More and more often, as I find myself on websites written in a language other than English, I use Google Translate in order to be able to read the contents of the website. Google Translate isn’t perfect, of course, but it’s almost always “good enough” to allow me to understand what I’m viewing. For websites, using Google Translate is easy. Just copy the URL of the website (or the particular text that needs translation), and go to Google Translate. Either type in the URL (and have the entire page translated), or paste in the text. Google Translate does the rest. Using Google Chrome, this is even easier, as it checks each website, and offers to translate any website it finds that isn’t in my native language. Talk about service!
But sometimes I find myself needing a bit of translation done when I’m not currently using a web browser. Sometimes a Read Me file is written in another language, or I find a passage in a book that I don’t understand. For those instances, I find it nice to have a piece of desktop software that can take advantage of my translation needs, rather than opening up a web browser to do to the job. The program I just took a look at is called QGoogleTranslator. It is written using the Qt language, works on Linux, and as is probably obvious from the name, uses the Google Translate service. As such, it definitely needs a network connection to perform translations, but I find it a better, quicker option than first opening up my browser.
Using QGoogleTranslator is easy. In many instances it’s even easier than using Google Translate in a web browser. You have a couple options as far as how it goes about translating. If you want to set the language of the text needing translation, and the text to translate it to, you can. QGoogleTranslator can also (via Google Translate, of course), automatically detect the “incoming” language so all you need to set is the target language. In my case, this means keeping the Translate To field set at English, while QGoogleTranslator automatically detects the language of the non-English text. At the moment, there are 42 supported languages able to be translated from and to.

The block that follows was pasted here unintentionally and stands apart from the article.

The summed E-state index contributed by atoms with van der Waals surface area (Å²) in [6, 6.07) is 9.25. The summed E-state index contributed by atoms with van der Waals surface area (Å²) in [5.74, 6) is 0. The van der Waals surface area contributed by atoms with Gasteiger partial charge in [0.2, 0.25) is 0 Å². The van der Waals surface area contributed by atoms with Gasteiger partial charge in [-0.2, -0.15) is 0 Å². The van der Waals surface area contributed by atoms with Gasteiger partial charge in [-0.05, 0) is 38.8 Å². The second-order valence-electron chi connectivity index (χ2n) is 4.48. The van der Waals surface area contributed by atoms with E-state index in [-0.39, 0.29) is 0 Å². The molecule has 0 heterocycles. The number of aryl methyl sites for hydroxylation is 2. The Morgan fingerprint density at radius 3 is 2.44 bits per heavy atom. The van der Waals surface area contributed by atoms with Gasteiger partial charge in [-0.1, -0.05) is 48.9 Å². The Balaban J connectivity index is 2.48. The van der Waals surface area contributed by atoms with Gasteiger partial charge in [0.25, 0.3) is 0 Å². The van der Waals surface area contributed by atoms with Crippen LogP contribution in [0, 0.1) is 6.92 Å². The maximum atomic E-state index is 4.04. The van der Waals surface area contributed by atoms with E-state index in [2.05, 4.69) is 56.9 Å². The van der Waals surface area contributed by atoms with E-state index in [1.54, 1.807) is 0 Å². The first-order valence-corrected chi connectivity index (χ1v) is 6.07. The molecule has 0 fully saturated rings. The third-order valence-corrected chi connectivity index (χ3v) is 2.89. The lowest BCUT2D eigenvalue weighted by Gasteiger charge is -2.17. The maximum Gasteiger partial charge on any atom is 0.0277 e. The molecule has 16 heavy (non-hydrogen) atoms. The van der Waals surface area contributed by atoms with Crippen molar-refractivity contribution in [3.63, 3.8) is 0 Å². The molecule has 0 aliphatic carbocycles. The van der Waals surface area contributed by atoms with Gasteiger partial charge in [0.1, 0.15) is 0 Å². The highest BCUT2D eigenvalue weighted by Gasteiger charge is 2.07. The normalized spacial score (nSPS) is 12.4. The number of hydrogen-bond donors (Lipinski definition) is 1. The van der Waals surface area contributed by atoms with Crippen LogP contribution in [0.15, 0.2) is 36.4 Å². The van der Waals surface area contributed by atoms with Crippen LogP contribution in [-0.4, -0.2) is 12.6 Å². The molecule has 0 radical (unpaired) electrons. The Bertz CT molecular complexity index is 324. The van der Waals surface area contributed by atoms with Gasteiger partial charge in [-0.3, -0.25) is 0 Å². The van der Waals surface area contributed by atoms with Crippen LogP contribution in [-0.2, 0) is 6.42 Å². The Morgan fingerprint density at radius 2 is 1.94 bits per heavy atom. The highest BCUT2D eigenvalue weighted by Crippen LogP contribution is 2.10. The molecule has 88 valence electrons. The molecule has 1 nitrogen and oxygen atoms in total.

What’s particularly nice about QGoogleTranslator is that it can translate text at different moments. It can translate text when the text is in the selection buffer. This means all I have to do is highlight the text in my web browser and the text is automatically translated in QGoogleTranslator, assuming I have it open. This also works from other applications, and not just the web browser. Talk about saving time! QGoogleTranslator can also be set to translate text when a hotkey is pressed, or simply by clicking the Translate button. Translated text can also be sent to the clipboard, so the translation is immediately available for pasting into other documents.
QGoogleTranslator has a system tray icon, which can be used to translate text, toggle the clipboard scanner, swap the “From” and “To” languages, and access the settings area. In the settings area are a few more options, including the ability to speak the translated text, enable a history of all the translated text, set up QGoogleTranslator to use a proxy, and adjust the interface language and font. Finally, QGoogleTranslator supports the ability to “reserve” words, which are taken at face value, instead of a translation being attempted.
I think QGoogleTranslator is a perfect companion to using Google Translate’s service to translate an entire website. The speed I get in translating even large blocks of text is fantastic (although this almost completely depends on my Internet connection and the speed of Google Translate), and I know I can trust the translation (at least as far as I can trust the output I get from Google Translate). The only thing better would be an offline translator, but for all the possible languages, plus the fact that nearly all my translation needs come when I’m online, QGoogleTranslator offers a more than sufficient solution. It looks good, has nice features, and is easy to use. It’s basically everything I want, and more.